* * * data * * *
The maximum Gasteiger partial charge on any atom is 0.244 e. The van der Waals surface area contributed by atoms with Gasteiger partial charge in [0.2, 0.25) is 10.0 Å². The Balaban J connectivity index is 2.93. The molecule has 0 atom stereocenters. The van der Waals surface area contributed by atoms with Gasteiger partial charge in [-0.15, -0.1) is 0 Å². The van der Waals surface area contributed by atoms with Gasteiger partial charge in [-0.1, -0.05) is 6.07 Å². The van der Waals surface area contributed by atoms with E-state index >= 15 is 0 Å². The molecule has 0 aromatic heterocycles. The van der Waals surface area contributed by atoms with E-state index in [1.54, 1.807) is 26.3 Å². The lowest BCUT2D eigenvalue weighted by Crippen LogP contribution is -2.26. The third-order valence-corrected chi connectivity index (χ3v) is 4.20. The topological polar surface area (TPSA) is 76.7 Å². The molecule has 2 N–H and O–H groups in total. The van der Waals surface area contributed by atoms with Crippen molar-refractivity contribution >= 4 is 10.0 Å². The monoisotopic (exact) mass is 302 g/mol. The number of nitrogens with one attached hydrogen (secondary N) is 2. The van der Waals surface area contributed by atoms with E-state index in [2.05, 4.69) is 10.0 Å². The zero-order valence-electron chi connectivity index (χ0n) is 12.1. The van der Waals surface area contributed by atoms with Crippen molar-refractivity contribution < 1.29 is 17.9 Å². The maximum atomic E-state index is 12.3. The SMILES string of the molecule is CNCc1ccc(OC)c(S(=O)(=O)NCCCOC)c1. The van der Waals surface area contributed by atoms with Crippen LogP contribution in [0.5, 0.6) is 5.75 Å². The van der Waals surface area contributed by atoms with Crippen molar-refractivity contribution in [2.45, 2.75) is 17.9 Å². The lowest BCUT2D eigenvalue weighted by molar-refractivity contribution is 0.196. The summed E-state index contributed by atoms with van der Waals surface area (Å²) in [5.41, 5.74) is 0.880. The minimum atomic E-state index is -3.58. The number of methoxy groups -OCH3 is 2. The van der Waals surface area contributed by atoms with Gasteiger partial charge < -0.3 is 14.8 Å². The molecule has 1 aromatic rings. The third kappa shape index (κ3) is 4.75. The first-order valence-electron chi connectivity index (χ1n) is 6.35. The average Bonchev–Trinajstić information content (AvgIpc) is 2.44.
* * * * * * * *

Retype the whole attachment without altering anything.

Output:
The maximum Gasteiger partial charge on any atom is 0.244 e. The van der Waals surface area contributed by atoms with Gasteiger partial charge in [0.2, 0.25) is 10.0 Å². The Balaban J connectivity index is 2.93. The molecule has 0 atom stereocenters. The van der Waals surface area contributed by atoms with Gasteiger partial charge in [-0.15, -0.1) is 0 Å². The van der Waals surface area contributed by atoms with Gasteiger partial charge in [-0.1, -0.05) is 6.07 Å². The van der Waals surface area contributed by atoms with E-state index >= 15 is 0 Å². The molecule has 0 aromatic heterocycles. The van der Waals surface area contributed by atoms with E-state index in [1.54, 1.807) is 26.3 Å². The lowest BCUT2D eigenvalue weighted by Crippen LogP contribution is -2.26. The third-order valence-corrected chi connectivity index (χ3v) is 4.20. The topological polar surface area (TPSA) is 76.7 Å². The molecule has 2 N–H and O–H groups in total. The van der Waals surface area contributed by atoms with Crippen molar-refractivity contribution >= 4 is 10.0 Å². The monoisotopic (exact) mass is 302 g/mol. The number of nitrogens with one attached hydrogen (secondary N) is 2. The van der Waals surface area contributed by atoms with E-state index in [2.05, 4.69) is 10.0 Å². The zero-order valence-electron chi connectivity index (χ0n) is 12.1. The van der Waals surface area contributed by atoms with Crippen molar-refractivity contribution < 1.29 is 17.9 Å². The maximum atomic E-state index is 12.3. The SMILES string of the molecule is CNCc1ccc(OC)c(S(=O)(=O)NCCCOC)c1. The van der Waals surface area contributed by atoms with Crippen LogP contribution in [0.5, 0.6) is 5.75 Å². The van der Waals surface area contributed by atoms with Crippen molar-refractivity contribution in [2.45, 2.75) is 17.9 Å². The lowest BCUT2D eigenvalue weighted by molar-refractivity contribution is 0.196. The summed E-state index contributed by atoms with van der Waals surface area (Å²) in [5.41, 5.74) is 0.880. The minimum atomic E-state index is -3.58. The number of methoxy groups -OCH3 is 2. The van der Waals surface area contributed by atoms with Gasteiger partial charge < -0.3 is 14.8 Å². The molecule has 1 aromatic rings. The third kappa shape index (κ3) is 4.75. The first-order valence-electron chi connectivity index (χ1n) is 6.35. The average Bonchev–Trinajstić information content (AvgIpc) is 2.44.